It has been for me a potent method of reducing the impact of such thoughts. Another for me is to simply allow the thought in once more, and ask myself if I need do anything with that thought? Generally, given many of us are reported to have 60-80 thousand thoughts a day, I can let go quite quickly from many of them.

    In talking of your journey, I wonder if you can live in this moment Olivia?. What if, you thought no further than this moment, and then this…without judgement or expectation? I believe this is something we can all learn more from. Perhaps you have already attempted ‘mindful’ living, present moment awareness.

    I wish you every success in coming to some level of peace, however this is reached Olivia

  • M.Phil

    Hi Olivia,

    First, I rarely respond to blog posts, but this one resonated too much with me not to do so. I’m working on a paper on EDs and emotions and came across this and I just wanted to say I totally empathize with you. I wish I could say it finally goes away one day, but it that would be a lie. I’m nearing 35, and I still have those bad days. I still wake up to pee in the middle of the night and check the flatness of my belly. But to look back on my early 20s, when things were really bad (though they never were rock bottom for me either – I was just really, really obsessed with being thin), and to compare that to now, it is like a different world. I wouldn’t trade my progress for anything. Keep experimenting and keep moving forward. But also know (at least from me) that the ‘middle’ never fully goes away. I learned to accept always being a bit askance when it comes to body-love and food, and I’ve learned to work within those parameters, and I think it has made me stronger. Just now, I am approaching a philosophy article about the issues I faced and I see that as another step in the healing process. It seems you are tackling your issues in a similarly healthy way. I commend you and just wanted to let you know there is another person out there who totally gets it and wishes you well.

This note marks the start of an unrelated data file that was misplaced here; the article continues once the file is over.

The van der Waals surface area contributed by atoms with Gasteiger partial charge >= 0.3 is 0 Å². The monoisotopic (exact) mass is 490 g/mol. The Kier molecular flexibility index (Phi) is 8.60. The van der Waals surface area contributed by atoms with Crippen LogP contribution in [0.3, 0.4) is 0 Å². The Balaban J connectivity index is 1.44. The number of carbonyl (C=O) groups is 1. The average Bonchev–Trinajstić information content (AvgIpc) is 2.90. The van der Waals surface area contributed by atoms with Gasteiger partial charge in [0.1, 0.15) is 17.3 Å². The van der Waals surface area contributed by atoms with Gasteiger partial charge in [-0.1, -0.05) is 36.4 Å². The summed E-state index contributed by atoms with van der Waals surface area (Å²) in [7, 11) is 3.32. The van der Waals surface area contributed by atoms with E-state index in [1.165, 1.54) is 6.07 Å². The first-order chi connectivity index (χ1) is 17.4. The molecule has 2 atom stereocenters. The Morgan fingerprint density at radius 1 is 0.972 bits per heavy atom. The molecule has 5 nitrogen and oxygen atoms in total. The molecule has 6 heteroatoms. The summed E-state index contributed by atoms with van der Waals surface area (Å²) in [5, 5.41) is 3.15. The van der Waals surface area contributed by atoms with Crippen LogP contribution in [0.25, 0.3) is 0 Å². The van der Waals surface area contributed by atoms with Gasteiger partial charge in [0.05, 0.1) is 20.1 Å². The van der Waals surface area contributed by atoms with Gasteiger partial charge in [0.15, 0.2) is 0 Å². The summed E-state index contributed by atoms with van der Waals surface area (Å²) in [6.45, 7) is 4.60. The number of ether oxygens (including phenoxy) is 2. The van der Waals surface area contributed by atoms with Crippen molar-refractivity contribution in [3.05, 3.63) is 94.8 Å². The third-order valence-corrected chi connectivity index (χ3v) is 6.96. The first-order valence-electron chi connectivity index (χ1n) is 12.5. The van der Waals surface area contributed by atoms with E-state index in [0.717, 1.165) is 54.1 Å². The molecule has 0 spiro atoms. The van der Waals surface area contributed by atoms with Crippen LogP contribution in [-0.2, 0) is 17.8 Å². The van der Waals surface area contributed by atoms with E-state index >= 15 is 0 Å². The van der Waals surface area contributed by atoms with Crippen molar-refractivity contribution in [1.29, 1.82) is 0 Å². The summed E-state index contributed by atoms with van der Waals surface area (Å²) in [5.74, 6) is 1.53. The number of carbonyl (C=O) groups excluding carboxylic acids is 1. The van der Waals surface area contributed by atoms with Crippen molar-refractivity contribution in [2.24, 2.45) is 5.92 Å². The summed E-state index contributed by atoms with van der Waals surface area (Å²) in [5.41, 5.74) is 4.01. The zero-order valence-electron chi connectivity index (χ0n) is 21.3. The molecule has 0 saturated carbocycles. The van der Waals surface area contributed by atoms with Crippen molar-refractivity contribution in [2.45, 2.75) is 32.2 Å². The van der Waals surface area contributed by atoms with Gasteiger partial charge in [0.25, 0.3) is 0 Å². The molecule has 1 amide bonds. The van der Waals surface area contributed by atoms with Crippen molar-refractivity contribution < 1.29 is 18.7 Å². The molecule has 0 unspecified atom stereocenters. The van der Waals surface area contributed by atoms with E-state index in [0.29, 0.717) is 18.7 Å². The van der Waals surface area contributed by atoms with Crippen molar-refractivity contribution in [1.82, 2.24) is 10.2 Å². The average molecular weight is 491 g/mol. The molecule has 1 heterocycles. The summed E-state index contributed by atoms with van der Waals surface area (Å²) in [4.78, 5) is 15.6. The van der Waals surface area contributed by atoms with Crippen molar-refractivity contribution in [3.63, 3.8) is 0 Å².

Thanks for this post. It reminded me of how far I’ve come and how far I have yet to go.